Culture

Century-old tradition lives on through Lowell volunteers

Official Poster of 15th Annual Southeast Asian Water Festival

By Dahnie Tran

LOWELL, MA – What was once a major American industrial center in the 19th century is now the home of one of the largest Cambodian populations in the world and the host of a century-old Southeast Asian tradition. The Water Festival, or Bonn Om Touk in the Khmer language, celebrates the significance of water as a source of food, transportation and livelihood. In Cambodia, the festival marks the reversal of the Tonle Sap River, which marks the end of the rainy season and the start of the fishing season. But in Lowell, the festival is packed with cultural activities, music, entertainment and boat racing. The 15th Annual Lowell Water Festival was held on Saturday, August 20th from 10 AM to 4 PM.

Organized by the Southeast Asian Water Festival (SEAWF), the day-long event has been hosted in Lowell for 14 years. The event brings not only Cambodians but also the larger Southeast Asian American communities together. Starting in 1997, Samkhann Khoeun, then Executive Director of the Cambodian Mutual Assistance Association (CMAA), spearheaded the movement to bring the event to the community.  It became such a success that by 2002 it had expanded to include other Southeast Asian communities, namely Laotian, Burmese, Vietnamese, and Thai. The event symbolized the unity within Lowell’s rich ethnic diversity.

The SEAWF is celebrated every third Saturday in August, unlike in Cambodia, which annually celebrates the festival for three days in early November.  An estimated 50,000 to 60,000 people from all over America and even from other countries come to take part in the festivities, which include monks’ blessings, Southeast Asian cuisine, one-of-a-kind arts and crafts, performances such as traditional dances and modern musical routines, and the highly anticipated boat races.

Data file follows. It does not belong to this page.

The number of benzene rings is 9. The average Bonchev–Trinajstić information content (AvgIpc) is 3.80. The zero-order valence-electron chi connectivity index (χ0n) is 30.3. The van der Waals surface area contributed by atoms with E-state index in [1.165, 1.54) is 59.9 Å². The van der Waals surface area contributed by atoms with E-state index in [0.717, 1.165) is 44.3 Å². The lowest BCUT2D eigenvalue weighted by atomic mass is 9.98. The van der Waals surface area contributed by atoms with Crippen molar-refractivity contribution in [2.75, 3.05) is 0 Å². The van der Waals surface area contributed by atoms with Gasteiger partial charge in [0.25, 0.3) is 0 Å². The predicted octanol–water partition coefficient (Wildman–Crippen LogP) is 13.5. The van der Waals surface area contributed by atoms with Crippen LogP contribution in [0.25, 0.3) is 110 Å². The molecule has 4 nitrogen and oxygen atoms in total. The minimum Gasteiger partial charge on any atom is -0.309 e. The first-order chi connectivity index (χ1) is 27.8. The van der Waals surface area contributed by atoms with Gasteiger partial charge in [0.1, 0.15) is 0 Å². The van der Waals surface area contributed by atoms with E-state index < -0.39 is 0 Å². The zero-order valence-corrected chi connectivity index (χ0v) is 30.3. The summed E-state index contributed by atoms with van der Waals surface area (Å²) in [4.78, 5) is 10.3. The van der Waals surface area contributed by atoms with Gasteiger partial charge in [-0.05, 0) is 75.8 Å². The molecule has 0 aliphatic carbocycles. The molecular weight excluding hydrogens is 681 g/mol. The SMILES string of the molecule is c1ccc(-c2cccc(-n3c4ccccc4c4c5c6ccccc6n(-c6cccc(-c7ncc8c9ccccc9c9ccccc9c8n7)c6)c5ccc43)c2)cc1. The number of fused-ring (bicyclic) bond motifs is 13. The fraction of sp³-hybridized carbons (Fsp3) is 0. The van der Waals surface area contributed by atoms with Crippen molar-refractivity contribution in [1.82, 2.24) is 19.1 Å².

“The Lowell Southeast Asian Water Festival is dedicated to the preservation, protection and sharing of the cultural heritages of the Southeast Asian Americans of the Greater Lowell, Massachusetts area,” said Van Pech, SEAWF board member and candidate for Lowell City Council in the 2011 election. “I got involved to help preserve our [Khmer] culture and traditions.  It’s vital to keep it going strong from generation to generation, so we will never forget our culture and rich heritage.”

Dahvy Tran, Vice President of the SEAWF added, “I became involved unexpectedly. I decided to attend the [SEAWF] meeting. It was not what I had expected. I found out quickly that most of the organizing was planned by a handful of people. It was remarkable to see this, because I always assumed that it took hundreds of people to plan an event of this magnitude. What was more amazing was how everyone involved were volunteers.”

Molyka Tieng, president of the SEAWF explained, “We are all passionate volunteers that work full-time jobs. We, as board members, do not make a single penny. All the proceeds go straight back into the Water Festival every year.”

Grant support from the Lowell Cultural Council will add a third boat, this year’s main attraction. Tran adds, “The funding provided renovation to one of the Cambodian longboats at the North Chelmsford Buddhist temple. Several volunteers and I met every Sunday for the past few months to work on the boat, and it will be revealed this weekend!”

Tieng also revealed that a fourth boat will be restored for next year – so there will be two Khmer boats and two Laos boats competing in August 2012.

The SEAWF’s annual budget is approximately $50,000 a year. The event remains free of charge to the general public through the continued support of sponsorships, donations, and the purchase of souvenirs by the attendees of SEAWF. For more information, please visit SEAWF’s official website at http://www.lowellwaterfestival.com.

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Dahnie Tran is emcee and committee member for the 2011 Southeast Asian Water Festival.

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